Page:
Medical treatment – is it always necessary?
Health providers have a duty to exercise reasonable care and skill when providing advice and treatment to patients. The duty of care extends to the examination, diagnosis and treatment of the patient.
So what treatment should be provided to a patient?
It depends on the individual circumstances of each case. For example, treatment provided in an emergency situation would be different to the treatment recommended to a patient who has to undergo elective cosmetic surgery.
NSW dentist found to have performed unnecessary treatment
In the New South Wales decision of Dean v Phung [2012) NSW CA 223, the Court of Appeal considered what damages were to be awarded against a dentist who was found to have performed unnecessary treatment.
In that case, the plaintiff patient sustained what was described as minor injuries to his front teeth when a piece of timber struck him in the chin. The defendant dentist provided extensive treatment which included root canal therapy and placing crowns on each tooth at a cost in the vicinity of $74,000. The treatment was irreversible. Despite undergoing the extensive treatment, there was evidence that the patient would require ongoing expensive dental treatment including further root canal therapies which had been performed inadequately.
Action was taken against the dentist
The patient sued the dentist claiming that the treatment was unnecessary and unreasonable.
At trial, one of the issues considered was whether the dental treatment was reasonably necessary to treat the patient’s condition or whether the dentist performed damaging procedures to healthy teeth.
Expert evidence from a consultant dentist described the treatment as being ‘inexcusably bad and completely outside the bounds of what any reputable dental practitioner might prescribe or perform. The treatment was obviously unnecessary and improper…‘.
A specialist prosthodontist opined that the patient’s mouth ‘was very healthy and there was nothing to suggest the need for the amount of treatment’ provided by the dentist.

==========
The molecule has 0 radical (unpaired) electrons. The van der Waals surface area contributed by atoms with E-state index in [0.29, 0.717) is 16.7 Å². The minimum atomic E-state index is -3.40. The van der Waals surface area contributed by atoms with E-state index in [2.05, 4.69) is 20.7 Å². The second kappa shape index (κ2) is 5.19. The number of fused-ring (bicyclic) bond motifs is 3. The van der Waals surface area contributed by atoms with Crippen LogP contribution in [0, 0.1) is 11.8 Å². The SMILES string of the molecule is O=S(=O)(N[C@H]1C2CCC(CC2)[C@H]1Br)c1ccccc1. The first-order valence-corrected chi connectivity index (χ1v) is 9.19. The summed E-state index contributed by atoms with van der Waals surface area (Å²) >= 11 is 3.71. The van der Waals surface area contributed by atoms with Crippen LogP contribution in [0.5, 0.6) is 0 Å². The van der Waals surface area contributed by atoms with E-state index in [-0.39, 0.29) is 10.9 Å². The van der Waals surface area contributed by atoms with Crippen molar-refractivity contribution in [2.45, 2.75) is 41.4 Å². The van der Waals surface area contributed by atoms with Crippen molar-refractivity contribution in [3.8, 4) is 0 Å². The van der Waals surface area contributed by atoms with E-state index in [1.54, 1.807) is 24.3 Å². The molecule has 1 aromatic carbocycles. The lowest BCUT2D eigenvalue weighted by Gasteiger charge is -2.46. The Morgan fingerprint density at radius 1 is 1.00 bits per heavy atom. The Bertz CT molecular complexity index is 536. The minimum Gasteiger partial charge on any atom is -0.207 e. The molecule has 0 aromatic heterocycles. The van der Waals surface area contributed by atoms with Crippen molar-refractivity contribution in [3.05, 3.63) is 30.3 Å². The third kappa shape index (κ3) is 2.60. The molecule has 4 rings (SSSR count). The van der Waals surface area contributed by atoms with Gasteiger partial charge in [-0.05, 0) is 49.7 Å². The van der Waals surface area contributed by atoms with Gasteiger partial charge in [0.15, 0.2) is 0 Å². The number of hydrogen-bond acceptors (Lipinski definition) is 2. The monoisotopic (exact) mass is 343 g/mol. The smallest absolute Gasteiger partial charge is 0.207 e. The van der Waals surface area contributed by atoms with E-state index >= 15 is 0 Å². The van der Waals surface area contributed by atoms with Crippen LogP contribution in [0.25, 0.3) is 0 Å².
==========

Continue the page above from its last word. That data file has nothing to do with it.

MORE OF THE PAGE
The dental treatment was unnecessary and ineffective and the patient was successful in his claim.
Not only can unnecessary treatment hurt your back pocket, it can be detrimental to your health.
You have rights as both a consumer, and as a patient. You have the right to ask questions about proposed medical treatment. Do I really need this treatment? Are there other options? Importantly, as a patient you have the right to seek a second opinion.
If you have had problems following a medical procedure you should speak to one of our lawyers so that you know your rights.
The information contained on this site is for general guidance only. No person should act or refrain from acting on the basis of such information. Appropriate professional advice should be sought based upon your particular circumstances. For further information, please do not hesitate to contact Megan Stanley at Hall Payne Lawyers. Contact us through our inquiry form, or on 1800 659 114 to book a free initial consultation today. – Hall Payne Lawyers, serious lawyers for serious injuries
This article relates to Australian law; either at a State or Federal level.
The information contained on this site is for general guidance only. No person should act or refrain from acting on the basis of such information. Appropriate professional advice should be sought based upon your particular circumstances. For further information, please do not hesitate to contact Hall Payne Lawyers.